4. I've been dreaming of nougat for a few weeks now after the recent pictures - definitely a huge weakness of mine but a bad route for me to go down as a T1 diabetic...! I have just finished my 2013 version of "Chocoddity" - basically since last year I try to do this every year where I take 6 unique single origin chocolates and use them to make a ganache and dip the ganache with this chocolate. The ganache however is unusual or odd flavour combinations. I include a mini taster-bar with the chocolates to make it an experience - you taste the bar to get the flavours from the chocolate, then the dip
  5. Wow. I don't normally venture out of the pastry forums but there are some stunning bits of food on display here! Its making me very hungry!! Although I stick more to the chocolatiering/patisserie/baking side of food, I recently promised my other half I would devise and cook her a 10-course tasting menu for her birthday. So this was my first attempt - some things really pleased with, some things not as happy with but all tasted good at least! Course 1: Gaspacho Granita Cacao Course 2: Baby Artichokes with pea puree & cumin foam Course 3: Sea Bass with White Chocolate & Dill Course 4:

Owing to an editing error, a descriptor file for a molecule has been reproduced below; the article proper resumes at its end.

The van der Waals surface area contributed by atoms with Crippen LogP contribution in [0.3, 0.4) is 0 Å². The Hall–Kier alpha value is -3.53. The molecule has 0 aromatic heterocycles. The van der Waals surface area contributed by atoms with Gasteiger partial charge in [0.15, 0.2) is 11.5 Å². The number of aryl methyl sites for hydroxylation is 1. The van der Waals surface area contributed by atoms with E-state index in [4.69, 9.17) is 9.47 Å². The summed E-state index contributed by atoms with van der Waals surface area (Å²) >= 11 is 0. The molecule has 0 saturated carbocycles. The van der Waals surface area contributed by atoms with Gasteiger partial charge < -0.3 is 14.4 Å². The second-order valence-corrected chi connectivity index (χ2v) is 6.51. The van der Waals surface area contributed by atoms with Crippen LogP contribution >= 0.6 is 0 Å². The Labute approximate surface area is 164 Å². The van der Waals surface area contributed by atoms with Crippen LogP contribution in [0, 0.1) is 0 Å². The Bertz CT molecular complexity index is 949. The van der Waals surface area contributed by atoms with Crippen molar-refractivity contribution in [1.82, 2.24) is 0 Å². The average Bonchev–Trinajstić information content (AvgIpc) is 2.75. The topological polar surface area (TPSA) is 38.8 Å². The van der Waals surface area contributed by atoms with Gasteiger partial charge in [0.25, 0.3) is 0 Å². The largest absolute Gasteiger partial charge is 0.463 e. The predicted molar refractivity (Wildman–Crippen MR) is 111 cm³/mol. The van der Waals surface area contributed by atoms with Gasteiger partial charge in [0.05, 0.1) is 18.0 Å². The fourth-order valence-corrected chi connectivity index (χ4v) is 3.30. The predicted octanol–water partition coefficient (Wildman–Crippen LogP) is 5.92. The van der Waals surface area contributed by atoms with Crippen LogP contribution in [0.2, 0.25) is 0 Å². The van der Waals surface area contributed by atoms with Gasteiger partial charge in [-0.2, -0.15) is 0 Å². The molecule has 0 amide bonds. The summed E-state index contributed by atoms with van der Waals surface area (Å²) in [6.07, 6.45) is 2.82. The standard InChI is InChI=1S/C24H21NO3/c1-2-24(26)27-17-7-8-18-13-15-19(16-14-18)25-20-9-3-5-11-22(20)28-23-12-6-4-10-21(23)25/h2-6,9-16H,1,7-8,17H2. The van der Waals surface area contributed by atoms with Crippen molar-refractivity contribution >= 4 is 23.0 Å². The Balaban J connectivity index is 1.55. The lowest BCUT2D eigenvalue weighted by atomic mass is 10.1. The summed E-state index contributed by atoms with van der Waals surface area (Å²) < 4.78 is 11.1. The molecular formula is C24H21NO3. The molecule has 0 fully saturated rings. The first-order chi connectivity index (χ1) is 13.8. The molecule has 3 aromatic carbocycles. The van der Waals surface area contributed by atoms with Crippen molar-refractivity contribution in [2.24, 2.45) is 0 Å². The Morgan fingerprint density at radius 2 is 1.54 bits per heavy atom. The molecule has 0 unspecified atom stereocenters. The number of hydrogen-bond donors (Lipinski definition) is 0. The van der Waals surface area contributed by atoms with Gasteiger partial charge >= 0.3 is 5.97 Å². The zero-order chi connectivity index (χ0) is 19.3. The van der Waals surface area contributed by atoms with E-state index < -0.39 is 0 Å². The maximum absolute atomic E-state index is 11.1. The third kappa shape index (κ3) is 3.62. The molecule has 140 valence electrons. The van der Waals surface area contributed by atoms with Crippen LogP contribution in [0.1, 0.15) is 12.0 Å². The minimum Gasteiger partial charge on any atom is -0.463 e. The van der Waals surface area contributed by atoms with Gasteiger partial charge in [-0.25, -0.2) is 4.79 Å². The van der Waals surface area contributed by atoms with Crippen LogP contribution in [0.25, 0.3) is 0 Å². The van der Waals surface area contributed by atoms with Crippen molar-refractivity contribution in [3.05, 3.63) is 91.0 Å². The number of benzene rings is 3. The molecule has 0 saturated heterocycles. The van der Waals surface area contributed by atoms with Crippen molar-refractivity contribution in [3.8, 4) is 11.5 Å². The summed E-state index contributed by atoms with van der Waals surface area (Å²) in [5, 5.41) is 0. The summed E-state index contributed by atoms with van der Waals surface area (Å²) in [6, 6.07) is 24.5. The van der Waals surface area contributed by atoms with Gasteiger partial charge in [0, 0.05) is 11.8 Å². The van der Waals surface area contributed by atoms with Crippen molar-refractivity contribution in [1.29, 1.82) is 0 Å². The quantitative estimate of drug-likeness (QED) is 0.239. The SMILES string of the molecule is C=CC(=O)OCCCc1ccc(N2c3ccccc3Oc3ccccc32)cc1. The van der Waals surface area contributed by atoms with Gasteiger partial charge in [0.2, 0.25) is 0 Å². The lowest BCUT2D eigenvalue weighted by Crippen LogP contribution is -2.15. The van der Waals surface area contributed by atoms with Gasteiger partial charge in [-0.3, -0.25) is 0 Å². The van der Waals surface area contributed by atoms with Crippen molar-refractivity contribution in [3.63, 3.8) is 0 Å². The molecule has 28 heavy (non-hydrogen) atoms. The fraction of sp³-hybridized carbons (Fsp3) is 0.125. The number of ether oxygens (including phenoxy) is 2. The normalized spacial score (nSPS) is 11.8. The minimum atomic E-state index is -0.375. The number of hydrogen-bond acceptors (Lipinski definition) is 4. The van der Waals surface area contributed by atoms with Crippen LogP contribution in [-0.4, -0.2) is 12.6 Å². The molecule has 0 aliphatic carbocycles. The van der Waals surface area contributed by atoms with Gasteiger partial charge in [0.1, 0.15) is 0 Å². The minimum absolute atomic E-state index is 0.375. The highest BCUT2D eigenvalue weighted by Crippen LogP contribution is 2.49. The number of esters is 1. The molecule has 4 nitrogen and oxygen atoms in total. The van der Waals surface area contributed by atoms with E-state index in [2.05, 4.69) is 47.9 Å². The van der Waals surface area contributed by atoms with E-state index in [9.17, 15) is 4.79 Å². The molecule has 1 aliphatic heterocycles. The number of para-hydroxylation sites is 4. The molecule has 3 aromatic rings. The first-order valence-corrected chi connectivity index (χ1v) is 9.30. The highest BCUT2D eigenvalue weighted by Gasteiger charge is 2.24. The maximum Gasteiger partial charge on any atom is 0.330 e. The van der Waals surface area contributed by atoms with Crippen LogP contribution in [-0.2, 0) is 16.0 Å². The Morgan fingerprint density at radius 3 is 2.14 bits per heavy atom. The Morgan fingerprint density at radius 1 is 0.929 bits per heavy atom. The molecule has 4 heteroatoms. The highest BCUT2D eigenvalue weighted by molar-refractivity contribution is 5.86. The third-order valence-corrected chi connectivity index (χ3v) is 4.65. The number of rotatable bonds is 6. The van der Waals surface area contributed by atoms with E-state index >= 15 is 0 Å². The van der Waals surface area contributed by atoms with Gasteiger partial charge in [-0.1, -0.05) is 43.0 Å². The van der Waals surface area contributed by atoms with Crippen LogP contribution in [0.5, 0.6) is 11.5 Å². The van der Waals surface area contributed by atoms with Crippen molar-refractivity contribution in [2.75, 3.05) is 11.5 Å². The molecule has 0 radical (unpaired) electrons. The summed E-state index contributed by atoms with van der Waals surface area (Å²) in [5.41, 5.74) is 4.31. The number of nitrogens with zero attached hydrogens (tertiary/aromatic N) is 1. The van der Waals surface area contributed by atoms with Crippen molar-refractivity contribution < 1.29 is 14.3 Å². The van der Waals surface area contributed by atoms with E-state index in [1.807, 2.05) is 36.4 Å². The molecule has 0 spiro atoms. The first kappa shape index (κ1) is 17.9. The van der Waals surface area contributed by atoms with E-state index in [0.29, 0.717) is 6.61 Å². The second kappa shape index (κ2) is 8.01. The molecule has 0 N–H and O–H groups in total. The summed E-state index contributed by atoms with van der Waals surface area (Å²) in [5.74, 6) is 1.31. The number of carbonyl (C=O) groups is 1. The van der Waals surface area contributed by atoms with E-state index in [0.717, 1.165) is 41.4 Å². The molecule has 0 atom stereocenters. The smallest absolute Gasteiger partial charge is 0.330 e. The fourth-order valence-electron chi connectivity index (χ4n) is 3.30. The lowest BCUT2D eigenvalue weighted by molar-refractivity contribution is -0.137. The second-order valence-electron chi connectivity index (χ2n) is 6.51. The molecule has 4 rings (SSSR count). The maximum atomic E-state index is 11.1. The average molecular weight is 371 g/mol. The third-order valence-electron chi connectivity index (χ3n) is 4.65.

6. Hey everyone, long time no see - my day job has kept me manically busy lately, and away from chocolatiering much! Great to see so many lovely pieces of work - many very talented people here! Making me hungry too... I'm working on my new 6-flavour range for 2013, so hopefully can contribute some photos soon as well. Keep them coming!! J
  7. Thanks very much Kerry, will be sure to check those out! I have family in PA so not too far from Washington and also my sister/brother-in-law/nephew are in Las Vegas on USAF base. Am looking forward to my Vancouver conference as I've never been to Canada in my adult life (was 2 yrs old when my parents took me to Niagra!!). TCD